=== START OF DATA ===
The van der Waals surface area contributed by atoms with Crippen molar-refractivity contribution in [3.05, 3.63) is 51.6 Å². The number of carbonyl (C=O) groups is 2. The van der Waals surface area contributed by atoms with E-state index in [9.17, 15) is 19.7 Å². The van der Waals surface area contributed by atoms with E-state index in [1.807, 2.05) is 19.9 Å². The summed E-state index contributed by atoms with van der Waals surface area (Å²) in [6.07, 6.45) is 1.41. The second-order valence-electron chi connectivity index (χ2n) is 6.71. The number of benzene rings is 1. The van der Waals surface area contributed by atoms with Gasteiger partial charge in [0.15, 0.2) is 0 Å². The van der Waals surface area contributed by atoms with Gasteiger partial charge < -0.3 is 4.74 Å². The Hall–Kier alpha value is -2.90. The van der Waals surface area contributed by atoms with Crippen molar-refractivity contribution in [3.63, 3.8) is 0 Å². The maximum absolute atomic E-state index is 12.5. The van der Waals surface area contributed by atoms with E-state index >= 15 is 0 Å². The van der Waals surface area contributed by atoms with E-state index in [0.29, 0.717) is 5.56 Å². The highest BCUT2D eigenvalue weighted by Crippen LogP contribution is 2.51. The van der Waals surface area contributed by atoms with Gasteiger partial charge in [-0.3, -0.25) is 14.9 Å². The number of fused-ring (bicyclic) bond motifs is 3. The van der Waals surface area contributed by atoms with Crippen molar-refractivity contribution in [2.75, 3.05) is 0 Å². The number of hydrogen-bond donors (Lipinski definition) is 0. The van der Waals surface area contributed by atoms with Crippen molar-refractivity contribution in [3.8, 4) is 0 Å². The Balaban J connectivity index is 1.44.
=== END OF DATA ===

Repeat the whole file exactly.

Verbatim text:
The van der Waals surface area contributed by atoms with Crippen molar-refractivity contribution in [3.05, 3.63) is 51.6 Å². The number of carbonyl (C=O) groups is 2. The van der Waals surface area contributed by atoms with E-state index in [9.17, 15) is 19.7 Å². The van der Waals surface area contributed by atoms with E-state index in [1.807, 2.05) is 19.9 Å². The summed E-state index contributed by atoms with van der Waals surface area (Å²) in [6.07, 6.45) is 1.41. The second-order valence-electron chi connectivity index (χ2n) is 6.71. The number of benzene rings is 1. The van der Waals surface area contributed by atoms with Gasteiger partial charge in [0.15, 0.2) is 0 Å². The van der Waals surface area contributed by atoms with Gasteiger partial charge < -0.3 is 4.74 Å². The Hall–Kier alpha value is -2.90. The van der Waals surface area contributed by atoms with Crippen molar-refractivity contribution in [3.63, 3.8) is 0 Å². The maximum absolute atomic E-state index is 12.5. The van der Waals surface area contributed by atoms with E-state index >= 15 is 0 Å². The van der Waals surface area contributed by atoms with E-state index in [0.29, 0.717) is 5.56 Å². The highest BCUT2D eigenvalue weighted by Crippen LogP contribution is 2.51. The van der Waals surface area contributed by atoms with Gasteiger partial charge in [-0.3, -0.25) is 14.9 Å². The number of fused-ring (bicyclic) bond motifs is 3. The van der Waals surface area contributed by atoms with Crippen molar-refractivity contribution in [2.75, 3.05) is 0 Å². The number of hydrogen-bond donors (Lipinski definition) is 0. The van der Waals surface area contributed by atoms with Crippen molar-refractivity contribution in [3.8, 4) is 0 Å². The Balaban J connectivity index is 1.44.